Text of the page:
It Takes a Village to Watch This Movie
It's our host's birthday, and to celebrate, he's showing his friends a bootleg of an HBO documentary titled Living Dolls: The Making of a Child Beauty Queen. The documentary isn't available through traditional channels; it gets pulled from YouTube on a regular basis. So devotees go old-school, copying the film and passing it around by hand. Our host warns the audience that while the movie is funny, it is also gut-wrenchingly sad. For a drinking game, he suggests we chug our beers every time we want to call Child Protective Services.
Appropriately enough, Living Dolls begins with a birthday party. This one is for Swan Brooner, a barely 5-year-old girl who has been on the child beauty pageant scene for a year. Swan's mother, while sucking down cigarettes, laments her daughter's "late start" in pageant culture; later on, we'll see months-old babies with hair extensions and makeup paraded past the camera. (Chug! Chug! Chug!)
Watching Living Dolls requires the emotional and social fortitude of a party. That drunken support network reminds you that you're not the only one horrified by the parents who paint their daughters' faces into ghastly parodies of adult sexuality. (It also helps to dull the pain of watching some of the most tasteless gay men in America pile on to the child abuse already in progress.) When it finally ends, our host thanks us: "We all share this cultural touchstone now," he says. And we all share a common need to drink the film out of our heads. So we do.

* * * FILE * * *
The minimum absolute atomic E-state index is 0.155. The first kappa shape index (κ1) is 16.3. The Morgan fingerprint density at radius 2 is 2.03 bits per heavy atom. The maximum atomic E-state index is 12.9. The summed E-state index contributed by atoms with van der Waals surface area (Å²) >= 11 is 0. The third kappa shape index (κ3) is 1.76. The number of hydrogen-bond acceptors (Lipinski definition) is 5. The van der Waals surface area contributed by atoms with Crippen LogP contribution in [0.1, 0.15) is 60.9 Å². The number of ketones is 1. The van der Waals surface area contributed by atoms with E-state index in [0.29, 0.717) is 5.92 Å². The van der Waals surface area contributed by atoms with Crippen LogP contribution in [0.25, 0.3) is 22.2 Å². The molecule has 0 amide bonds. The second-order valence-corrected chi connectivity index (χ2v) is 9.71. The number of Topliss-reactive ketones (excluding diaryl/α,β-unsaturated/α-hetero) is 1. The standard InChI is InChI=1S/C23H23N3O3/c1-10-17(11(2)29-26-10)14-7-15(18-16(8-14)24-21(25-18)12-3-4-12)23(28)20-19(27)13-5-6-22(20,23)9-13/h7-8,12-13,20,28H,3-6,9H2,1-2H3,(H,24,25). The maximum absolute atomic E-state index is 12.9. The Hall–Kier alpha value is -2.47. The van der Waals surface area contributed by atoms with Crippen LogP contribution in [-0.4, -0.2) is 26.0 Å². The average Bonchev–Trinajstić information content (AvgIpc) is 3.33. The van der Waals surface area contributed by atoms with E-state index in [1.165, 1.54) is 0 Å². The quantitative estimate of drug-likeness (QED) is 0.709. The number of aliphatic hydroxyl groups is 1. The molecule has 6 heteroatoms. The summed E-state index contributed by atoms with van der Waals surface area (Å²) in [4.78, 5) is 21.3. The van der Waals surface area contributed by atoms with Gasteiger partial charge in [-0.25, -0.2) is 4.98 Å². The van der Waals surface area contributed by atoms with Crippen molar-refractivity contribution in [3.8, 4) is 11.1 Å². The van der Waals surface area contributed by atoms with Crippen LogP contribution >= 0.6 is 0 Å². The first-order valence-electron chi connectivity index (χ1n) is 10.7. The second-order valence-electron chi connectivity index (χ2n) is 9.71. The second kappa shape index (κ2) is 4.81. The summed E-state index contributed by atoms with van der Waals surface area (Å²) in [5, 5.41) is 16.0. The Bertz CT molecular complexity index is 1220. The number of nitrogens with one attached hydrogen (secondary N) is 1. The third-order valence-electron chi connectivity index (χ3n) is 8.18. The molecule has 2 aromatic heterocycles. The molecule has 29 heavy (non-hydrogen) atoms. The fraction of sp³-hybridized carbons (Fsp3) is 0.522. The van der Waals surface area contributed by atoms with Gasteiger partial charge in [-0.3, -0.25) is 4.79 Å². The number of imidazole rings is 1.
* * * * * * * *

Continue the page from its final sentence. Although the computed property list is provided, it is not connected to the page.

Want The Stranger to feel bad for laughing at a contestant's hobbies—"playing in the dirt and watching Unsolved Mysteries"—at your party? E-mail the date, place, and party details to firstname.lastname@example.org.